This week after discussing the needs of the Activity Closet with Jerome and Theresa I decided to make a gift the Wanblee kids could use for art and other “messy” projects. Since having enough clothes (and clean ones) is always an issue on the rez I thought an art smock would be ideal, clothing remains clean and the kids could really let their imaginations run wild and become Picasso for the afternoon. I thought it would be cute to add pockets and fill them with some art supplies so the kids could do some creating at home and not just at the center.
I found some sheets in pretty decent condition and decided to use them instead of a print fabric, after all those budding Picasso’s might want to do a little decorating on their smocks. An old issue of Sew Beautiful magazine (issue 107) provided a wonderful pattern for a smock that just slips over the head of a 3-5 year old. The original pattern used bias tape around the arm and neck edges but I decided to make it more durable by lining the entire smock. A waterproof fabric could be used too but that makes the project a little more expensive.
First a lined pocket was sewn to the front ,side tabs were sewn to the back of the smock, then with lining and front right sides together I sewed around the outside of the piece leaving the entire neck edge open. I turned the smock right side out, closed the neck opening by turning the neck pieces under 1/4”and topstitched 1/8” around the neck edges and the smock. Finally I divided the front pocket into 3 parts by stitching two lines equally spaced in the pocket area, made buttonholes in the side tabs and sewed the buttons on the front. Velcro or snaps could be used on the tabs if you don’t like making buttonholes. At the end I added a design to the front of the smock for fun.
You can make a smock by following Figgy’s directions, also check out her blogspot. This one uses bias tape but attaches at the back, it could also be lined using the directions above. Nothing against bias tape, but for me it takes longer to make and sew together. Tape can be purchased ready made but I prefer to make my own to keep costs down, the cost of sewing notions has soared in the past few years.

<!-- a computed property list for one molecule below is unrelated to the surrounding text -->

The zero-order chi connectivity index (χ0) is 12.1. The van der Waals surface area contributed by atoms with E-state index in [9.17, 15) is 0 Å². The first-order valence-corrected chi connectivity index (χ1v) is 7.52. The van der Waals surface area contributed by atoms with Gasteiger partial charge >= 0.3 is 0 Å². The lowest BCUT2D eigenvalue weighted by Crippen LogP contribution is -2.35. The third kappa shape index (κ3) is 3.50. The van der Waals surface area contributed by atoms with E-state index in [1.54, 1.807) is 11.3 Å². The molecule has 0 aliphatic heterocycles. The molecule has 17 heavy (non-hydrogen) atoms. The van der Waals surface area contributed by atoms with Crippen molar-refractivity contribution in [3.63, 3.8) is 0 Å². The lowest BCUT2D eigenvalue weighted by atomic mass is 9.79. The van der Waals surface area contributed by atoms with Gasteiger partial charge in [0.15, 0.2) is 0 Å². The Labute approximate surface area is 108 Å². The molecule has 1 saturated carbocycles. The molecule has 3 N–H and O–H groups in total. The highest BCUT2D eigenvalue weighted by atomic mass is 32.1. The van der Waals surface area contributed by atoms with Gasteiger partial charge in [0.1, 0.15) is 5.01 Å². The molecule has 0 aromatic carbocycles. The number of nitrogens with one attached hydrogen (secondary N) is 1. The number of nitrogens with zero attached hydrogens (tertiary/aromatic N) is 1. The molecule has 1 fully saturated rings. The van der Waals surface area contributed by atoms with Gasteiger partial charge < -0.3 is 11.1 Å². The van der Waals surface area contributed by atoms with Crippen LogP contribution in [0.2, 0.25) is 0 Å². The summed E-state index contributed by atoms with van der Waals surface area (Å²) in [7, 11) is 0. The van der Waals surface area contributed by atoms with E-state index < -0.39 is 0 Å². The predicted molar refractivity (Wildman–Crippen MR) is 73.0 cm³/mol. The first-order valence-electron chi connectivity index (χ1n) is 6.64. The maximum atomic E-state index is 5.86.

I’ve also made some larger smocks for the center from men’s short sleeve shirts for the older children. Cut off the collar and turn the neckline under a ¼ inch twice and sew in place. Open the side seams just under the underarm and insert ribbon ties to each side so the smock can be pulled in for a better fit (worn with buttons in back). Long sleeve shirts can be used for the winter months which provides more coverage for clothing, just follow directions for the short sleeve version, cut off the cuff and make a casing and add elastic
You can find lots of free patterns online for smocks, many using recycled materials. On our pattern page you could use this Toddler Apron as an art smock. Please look at our Activity Closet list and consider making a donation to our project, and if you sew, a smock for a child. An old sheet and an hour of your time is all it takes.
Thanks from Sew For Kids.